An exciting week in Artlandia...
I pulled my biggest edition to date (16) of this block of Fortuna [thumbs up!]
|Fortuna, 6 x 4," charbonnel aqua wash ink (black #55981) on kitakata, 10 x 8," 2016|
...but before we get to that, a New York adventure :)
The day started with a visit to the Cloisters Museum to see the special exhibition, "The World in Play: Luxury Cards, 1430–1540." (up until April 17th - there's still time to go see it O:) !)
Some of my favorite decks were represented - cards by Master of the Playing Cards, Master E.S. (both small and large decks), Master P.W. of Cologne, and pieces from the Ambras Court Hunting deck (also called the "Courtly Hunt," ) and the Visconti-Sfortza deck.
Funny story - over the years, I've referred to all of these decks on the blog. One day a few weeks ago, I wanted to look at one of the deer cards by Master of the Playing cards, so I did an image search. Among the results there was a surprise - my work came up on the first page of search results, not once, but twice, hahahaha! I tend to think that lots of people love these as much as I do, but it's possible that I talk about them on the internet more than most people ;).
It was a surreal experience seeing all these cards I love in person and all in one place. My photos don't do them justice, but a glimpse of all the beautiful tiny birds :) . The museum's website has beautiful photos and there's a lovely catalog.
Not only were there beautiful cards, but I also got to check in on the unicorn tapestries - look bunnies!
In the park, there were friendly creatures and a helicopter.
Since I was taking the 1 subway downtown, I made a stop along the way at St. John the Divine.
|We break for cathedrals ;) .|
|Oh, look at that - there are grisaille plants in the foreground - visual yum.|
|It's always the right time to see the Keith Haring altar piece.|
In addition to being architecturally amazing, St. John's also has an active contemporary art exhibition program (like showing Xu Bing's Phoenix !)
|one of "Two Moas," by Christy Rupp.|
This time, my favorite piece was "Two Moas," part of a series Extinct Birds Previously Consumed By Humans, by Christy Rupp.
I was lucky to have seen an incredible sea creature skeleton that the artist made out of junk mail gold credit cards at BCB Art in Hudson this past fall. Like that piece, I admire the moas as a tour de force mix of beautiful and disturbing. While I enjoyed seeing the piece in a gallery too, doesn't it look amazing in this space!?!
Now by this point in my adventure, I'd already cried with joy at seeing Master E.S.'s bird card, sat on the bench looking at the tapestries for so long that I think the guard thought I was asleep, camera stalked squirrels in the park in sub zero temperatures, and bounced around photographing all through St. John, and there was still more...
I got to see part of the world premiere of The Most Incredible Thing - a new ballet by Justin Peck, Bryce Dessner, and Marcel Dzama performed by the NYC ballet (!!!!!!!)
Admittedly, I know nothing about ballet, but I really enjoyed seeing Dzama's Une Danse des Bouffons (A Jester's Dance) at David Zwirner in 2014, so I really, really, really wanted to see this, and I'm so glad I did.
|work by Marcel Dzama on view in Lincoln Center as part of|
the NYC Ballet's Art Series programming,
(free and open to the public until Feb. 21!)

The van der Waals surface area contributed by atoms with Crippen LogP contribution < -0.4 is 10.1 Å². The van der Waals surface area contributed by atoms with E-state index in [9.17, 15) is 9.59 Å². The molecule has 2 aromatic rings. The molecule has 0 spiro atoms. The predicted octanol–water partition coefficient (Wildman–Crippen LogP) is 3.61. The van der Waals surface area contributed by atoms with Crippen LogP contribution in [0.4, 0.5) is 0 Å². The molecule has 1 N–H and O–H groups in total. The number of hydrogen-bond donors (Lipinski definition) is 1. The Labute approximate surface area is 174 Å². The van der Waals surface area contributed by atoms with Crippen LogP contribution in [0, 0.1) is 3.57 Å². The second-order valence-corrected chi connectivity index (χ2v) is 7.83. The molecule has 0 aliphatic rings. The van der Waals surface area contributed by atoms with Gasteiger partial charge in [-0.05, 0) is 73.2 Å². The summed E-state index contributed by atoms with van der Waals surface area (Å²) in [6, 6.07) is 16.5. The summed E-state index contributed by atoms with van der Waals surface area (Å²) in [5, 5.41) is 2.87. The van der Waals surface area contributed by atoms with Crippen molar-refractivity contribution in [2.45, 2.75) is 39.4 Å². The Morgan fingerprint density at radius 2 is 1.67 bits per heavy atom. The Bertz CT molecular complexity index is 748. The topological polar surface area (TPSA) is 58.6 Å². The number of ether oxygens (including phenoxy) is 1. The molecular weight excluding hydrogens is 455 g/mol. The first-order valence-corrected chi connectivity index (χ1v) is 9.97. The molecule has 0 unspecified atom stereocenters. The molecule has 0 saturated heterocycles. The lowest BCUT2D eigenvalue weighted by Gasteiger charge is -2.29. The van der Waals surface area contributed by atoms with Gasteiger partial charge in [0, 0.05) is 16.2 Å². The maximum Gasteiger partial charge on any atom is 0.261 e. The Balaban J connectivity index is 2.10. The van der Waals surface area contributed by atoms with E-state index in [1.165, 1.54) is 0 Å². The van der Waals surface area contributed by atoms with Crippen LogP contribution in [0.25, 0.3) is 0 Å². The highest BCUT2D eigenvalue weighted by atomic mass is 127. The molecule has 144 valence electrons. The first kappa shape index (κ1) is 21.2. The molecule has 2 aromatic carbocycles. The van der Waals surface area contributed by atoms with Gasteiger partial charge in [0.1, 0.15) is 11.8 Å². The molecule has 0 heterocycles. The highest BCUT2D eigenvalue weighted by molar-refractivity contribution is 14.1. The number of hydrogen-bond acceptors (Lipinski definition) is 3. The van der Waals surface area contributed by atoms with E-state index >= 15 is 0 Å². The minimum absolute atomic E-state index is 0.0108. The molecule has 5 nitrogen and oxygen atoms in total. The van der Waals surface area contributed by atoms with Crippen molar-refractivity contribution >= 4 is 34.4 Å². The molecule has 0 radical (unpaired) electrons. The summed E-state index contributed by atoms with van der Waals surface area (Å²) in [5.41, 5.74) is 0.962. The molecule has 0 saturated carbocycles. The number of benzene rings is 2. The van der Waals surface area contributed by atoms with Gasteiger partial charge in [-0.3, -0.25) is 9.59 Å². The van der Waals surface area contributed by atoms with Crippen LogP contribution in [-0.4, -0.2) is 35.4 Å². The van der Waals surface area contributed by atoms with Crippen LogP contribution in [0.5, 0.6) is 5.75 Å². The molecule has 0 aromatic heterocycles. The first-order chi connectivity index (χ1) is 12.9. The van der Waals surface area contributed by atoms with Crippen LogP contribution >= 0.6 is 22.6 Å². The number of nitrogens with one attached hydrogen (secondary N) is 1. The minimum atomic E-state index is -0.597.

Searching my memory, I can't think of a comparable experience. I don't remember the first time I saw the Wizard of Oz, only watching it on repeat afterwards. The closest I can think of is the first time I saw the movie Dumbo and the part where the rat falls into the vat of rum (which I didn't understand but found totally fascinating, haha, along with the "Heffalumps and Woozles" song in Winnie the Pooh - yeah, I was a pretty weird little kid ;) ).
I was an amazing adventure. Then, it was time to buckle down and finish editioning the block of Fortuna that I carved in November. I cut this block specifically for a print exchange with my Green Printmaking colleagues, but I've been dragging my feet on editioning it because it's the largest edition (by far) that I've ever attempted. I decided to put it on a very nice kitakata paper (which turned out to be a good decision - thumbs up), but I didn't have a lot (or umm...any...) extra, so not a lot of margin for error.
I did the best I could. On the one hand, these meet a base line of printing standards in the sense that there are no fingerprints or stray marks, the margins are an appropriate size, and they're registered straight and evenly across the edition. On the other hand, it was hard to get the ink distribution perfectly even. I used every technique in my tool box to try to get them even - set them under a heat lamp, cleaned the block out frequently, ran the press in the same direction for every print, rotated the blankets, but even so...
I did the very best I could. Since I'm obsessed with repetition with variations, trying to get things exactly the same every time isn't something I do very often, and I know a master printer would have done a far better job than I did.
On the other hand, I'm pretty happy with the carving of the block - especially some of the more technical features like transitioning the figure from dark on light to light on dark while doing the same thing in the background.
This was the best I could do today, and I can't wait to see the prints my friends make for our exchange :)!
The week ended with Valentine's Day. I got myself flowers, made a pink polka-dotted cupcake (yum), then spent the day printing with my kitties (Ahhhh - it's good to be a cat-lady-in-training ;) ).